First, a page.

Thomas Wilson & Co. v. Irving J. Dorfman Co., 268 F. Supp. 711 (S.D.N.Y. 1967)
May 17, 1967
IRVING J. DORFMAN CO., Inc., Defendant.
United States District Court S. D. New York.
Blum, Moscovitz, Friedman, Blum & Kaplan, New York City, for plaintiff; Harold I. Kaplan, Martin J. Beran, New York City, of counsel.
Lackenbach & Siegel, New York City, for defendant; Armand E. Lackenbach, New York City, of counsel.
FRANKEL, District Judge.
On November 18, 1965, plaintiff brought this action for an injunction and damages to remedy defendant's alleged infringement of a copyright in an original lace design. On April 14, 1967, plaintiff noticed the motion for a preliminary injunction, returnable April 25, 1967, which is now before the court. Upon the facts, and for the reasons, outlined below, the motion must be denied.
The plaintiff, to use its description, "runs an integrated operation," designing, *712 producing and marketing lace goods. The copyright in question, Reg. No. Gp 45930, is for a design entitled "6493." According to the plaintiff, following a common industry practice, lace of this design is exclusively made for and sold to the Warner Brothers Company of Bridgeport, Connecticut, which incorporates the lace into lingerie and other garments. As originally created, the design was for lace produced on a so-called Leavers machine.
Some time in early 1965, plaintiff charges, the head of purchasing for a division of Warner Brothers Company met with one of defendant's officers, showed him the "6493" lace, and asked whether defendant could produce on a Raschel machine a lace which had "the look" of "6493." (The Raschel machine produces "essentially a knitted fabric" at a substantially lower cost than the Leavers, in which "the bobbin or crosswise threads are twisted with and locked around the warp and independent lengthwise threads so as to produce an open mesh textile fabric.") Defendant, alleging reasons for this in conflict with those plaintiff asserts, told Warner Brothers it could deliver the desired sort of Raschel product, and proceeded to do so. Since Warner Brothers, plaintiff says, is the only customer of both parties for the design in question, the result has been a sharp decline in plaintiff's sales to that buyer, measurable precisely by the volume of defendant's sales of the allegedly infringing goods. Moreover, plaintiff asserts, the life of such a lace design is short, and "will have been spent before this action can be reached for trial in the normal course," so there is need for "immediate injunctive relief * *." Such relief is appropriate, it is argued, because "piracy" is demonstrated conclusively by comparison of the copyrighted with the accused lace.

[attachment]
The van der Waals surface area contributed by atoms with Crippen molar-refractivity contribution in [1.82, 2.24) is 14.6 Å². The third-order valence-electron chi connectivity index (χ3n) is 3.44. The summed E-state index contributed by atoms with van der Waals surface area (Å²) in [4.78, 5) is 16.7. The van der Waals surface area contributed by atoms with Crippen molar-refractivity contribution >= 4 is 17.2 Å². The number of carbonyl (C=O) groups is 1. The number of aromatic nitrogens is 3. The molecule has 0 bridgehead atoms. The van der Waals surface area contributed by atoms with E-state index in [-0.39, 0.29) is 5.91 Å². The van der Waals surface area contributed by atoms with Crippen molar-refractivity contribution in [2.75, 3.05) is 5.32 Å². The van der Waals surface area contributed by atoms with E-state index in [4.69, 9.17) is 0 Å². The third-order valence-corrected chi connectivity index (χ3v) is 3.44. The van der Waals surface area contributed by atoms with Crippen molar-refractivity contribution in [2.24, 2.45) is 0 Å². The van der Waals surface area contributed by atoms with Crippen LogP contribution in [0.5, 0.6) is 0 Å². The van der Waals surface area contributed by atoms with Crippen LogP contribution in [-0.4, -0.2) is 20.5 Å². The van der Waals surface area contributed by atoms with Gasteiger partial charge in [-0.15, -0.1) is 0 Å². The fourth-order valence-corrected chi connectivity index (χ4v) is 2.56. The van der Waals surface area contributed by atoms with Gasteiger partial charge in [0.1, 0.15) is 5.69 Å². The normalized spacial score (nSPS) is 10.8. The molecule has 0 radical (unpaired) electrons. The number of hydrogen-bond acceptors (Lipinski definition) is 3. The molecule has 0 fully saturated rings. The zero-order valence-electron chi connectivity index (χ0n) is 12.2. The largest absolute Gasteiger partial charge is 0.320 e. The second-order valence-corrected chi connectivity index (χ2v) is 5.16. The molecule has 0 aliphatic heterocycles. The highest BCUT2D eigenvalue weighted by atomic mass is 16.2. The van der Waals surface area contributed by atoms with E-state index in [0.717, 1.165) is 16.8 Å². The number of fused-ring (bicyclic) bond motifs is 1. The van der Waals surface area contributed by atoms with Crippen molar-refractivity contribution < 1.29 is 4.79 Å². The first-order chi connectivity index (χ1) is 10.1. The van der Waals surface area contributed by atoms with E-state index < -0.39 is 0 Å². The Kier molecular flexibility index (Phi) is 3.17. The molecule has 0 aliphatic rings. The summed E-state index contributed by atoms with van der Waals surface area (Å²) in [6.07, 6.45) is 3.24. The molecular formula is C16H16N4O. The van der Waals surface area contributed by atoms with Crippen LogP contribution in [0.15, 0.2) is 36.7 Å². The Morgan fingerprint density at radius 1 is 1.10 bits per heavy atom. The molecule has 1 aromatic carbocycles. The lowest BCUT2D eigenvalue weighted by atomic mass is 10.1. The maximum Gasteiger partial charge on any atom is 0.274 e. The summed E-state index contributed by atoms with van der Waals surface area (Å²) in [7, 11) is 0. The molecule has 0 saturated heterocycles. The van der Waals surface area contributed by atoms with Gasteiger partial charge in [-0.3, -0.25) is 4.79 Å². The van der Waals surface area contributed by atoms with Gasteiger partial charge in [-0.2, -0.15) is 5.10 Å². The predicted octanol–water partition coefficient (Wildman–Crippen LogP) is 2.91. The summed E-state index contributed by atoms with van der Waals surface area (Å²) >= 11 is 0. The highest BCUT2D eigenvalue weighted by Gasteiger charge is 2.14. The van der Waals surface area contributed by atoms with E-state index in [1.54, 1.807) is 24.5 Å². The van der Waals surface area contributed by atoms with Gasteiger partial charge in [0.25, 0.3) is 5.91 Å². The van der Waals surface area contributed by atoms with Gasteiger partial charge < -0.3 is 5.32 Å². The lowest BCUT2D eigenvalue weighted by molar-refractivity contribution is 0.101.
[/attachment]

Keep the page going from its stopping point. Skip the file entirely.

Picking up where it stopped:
Defendant's affidavits and memorandum produce substantial controversies on several fronts. Citing a career in the lace business over 45 years old, and producing lace designs they have sold over these years, defendant's officers swear that they were able to give Warner Brothers the desired "look" merely by modest adaptations of their own prior designs. They deny that the copyrighted design has been copied. They swear, moreover, from alleged personal observation, that plaintiff vitiated its copyright by selling substantial quantities of the "6493" design without the required copyright notice.
Apart from the foregoing and other essentially factual areas of dispute, defendant invokes some elementary principles of equity. Pointing to undisputed facts indicating its financial responsibility, defendant stresses that plaintiff waited for almost a year and a half after bringing the suit before presenting its claimed need for "immediate relief by way of preliminary injunction." In these circumstances, with substantial issues to be tried on the merits, defendant urges that damages should be deemed an adequate remedy and that the extraordinary relief so belatedly sought should be denied.
Omitting, without necessarily rejecting, several issues posed by defendant, the *713 ample reasons for denying a preliminary injunction may be stated as follows: